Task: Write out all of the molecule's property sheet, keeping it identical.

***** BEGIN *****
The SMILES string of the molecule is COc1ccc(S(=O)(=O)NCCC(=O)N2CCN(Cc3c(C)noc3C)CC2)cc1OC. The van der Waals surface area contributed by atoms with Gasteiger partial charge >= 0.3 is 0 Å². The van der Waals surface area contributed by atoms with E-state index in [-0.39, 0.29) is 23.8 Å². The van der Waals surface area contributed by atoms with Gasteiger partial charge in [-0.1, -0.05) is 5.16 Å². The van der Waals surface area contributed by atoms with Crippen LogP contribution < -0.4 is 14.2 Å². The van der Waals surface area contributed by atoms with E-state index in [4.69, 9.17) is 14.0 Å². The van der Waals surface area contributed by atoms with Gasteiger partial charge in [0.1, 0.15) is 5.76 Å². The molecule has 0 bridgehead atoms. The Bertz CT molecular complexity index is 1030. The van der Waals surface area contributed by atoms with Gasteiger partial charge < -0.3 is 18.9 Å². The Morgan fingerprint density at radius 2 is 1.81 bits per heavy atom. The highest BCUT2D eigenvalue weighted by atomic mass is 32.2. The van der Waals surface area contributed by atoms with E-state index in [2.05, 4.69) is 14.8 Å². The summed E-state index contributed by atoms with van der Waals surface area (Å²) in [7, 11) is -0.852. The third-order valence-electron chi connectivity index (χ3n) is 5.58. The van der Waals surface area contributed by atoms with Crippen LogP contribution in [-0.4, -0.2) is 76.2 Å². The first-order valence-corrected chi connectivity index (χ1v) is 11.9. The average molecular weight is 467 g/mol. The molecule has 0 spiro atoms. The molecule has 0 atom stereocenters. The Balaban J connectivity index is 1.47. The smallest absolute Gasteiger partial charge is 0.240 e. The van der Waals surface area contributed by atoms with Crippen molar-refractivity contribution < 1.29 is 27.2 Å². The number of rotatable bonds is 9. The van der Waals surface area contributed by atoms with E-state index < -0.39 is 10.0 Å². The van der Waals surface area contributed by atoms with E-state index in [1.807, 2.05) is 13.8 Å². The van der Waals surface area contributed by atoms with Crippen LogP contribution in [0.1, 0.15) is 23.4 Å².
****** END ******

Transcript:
The SMILES string of the molecule is COc1ccc(S(=O)(=O)NCCC(=O)N2CCN(Cc3c(C)noc3C)CC2)cc1OC. The van der Waals surface area contributed by atoms with Gasteiger partial charge >= 0.3 is 0 Å². The van der Waals surface area contributed by atoms with E-state index in [-0.39, 0.29) is 23.8 Å². The van der Waals surface area contributed by atoms with Gasteiger partial charge in [-0.1, -0.05) is 5.16 Å². The van der Waals surface area contributed by atoms with Crippen LogP contribution < -0.4 is 14.2 Å². The van der Waals surface area contributed by atoms with E-state index in [4.69, 9.17) is 14.0 Å². The van der Waals surface area contributed by atoms with Gasteiger partial charge in [0.1, 0.15) is 5.76 Å². The molecule has 0 bridgehead atoms. The Bertz CT molecular complexity index is 1030. The van der Waals surface area contributed by atoms with Gasteiger partial charge < -0.3 is 18.9 Å². The Morgan fingerprint density at radius 2 is 1.81 bits per heavy atom. The highest BCUT2D eigenvalue weighted by atomic mass is 32.2. The van der Waals surface area contributed by atoms with E-state index in [2.05, 4.69) is 14.8 Å². The summed E-state index contributed by atoms with van der Waals surface area (Å²) in [7, 11) is -0.852. The third-order valence-electron chi connectivity index (χ3n) is 5.58. The van der Waals surface area contributed by atoms with Crippen LogP contribution in [-0.4, -0.2) is 76.2 Å². The first-order valence-corrected chi connectivity index (χ1v) is 11.9. The average molecular weight is 467 g/mol. The molecule has 0 spiro atoms. The molecule has 0 atom stereocenters. The Balaban J connectivity index is 1.47. The smallest absolute Gasteiger partial charge is 0.240 e. The van der Waals surface area contributed by atoms with Crippen molar-refractivity contribution < 1.29 is 27.2 Å². The number of rotatable bonds is 9. The van der Waals surface area contributed by atoms with E-state index < -0.39 is 10.0 Å². The van der Waals surface area contributed by atoms with E-state index in [1.807, 2.05) is 13.8 Å². The van der Waals surface area contributed by atoms with Crippen LogP contribution in [0.1, 0.15) is 23.4 Å².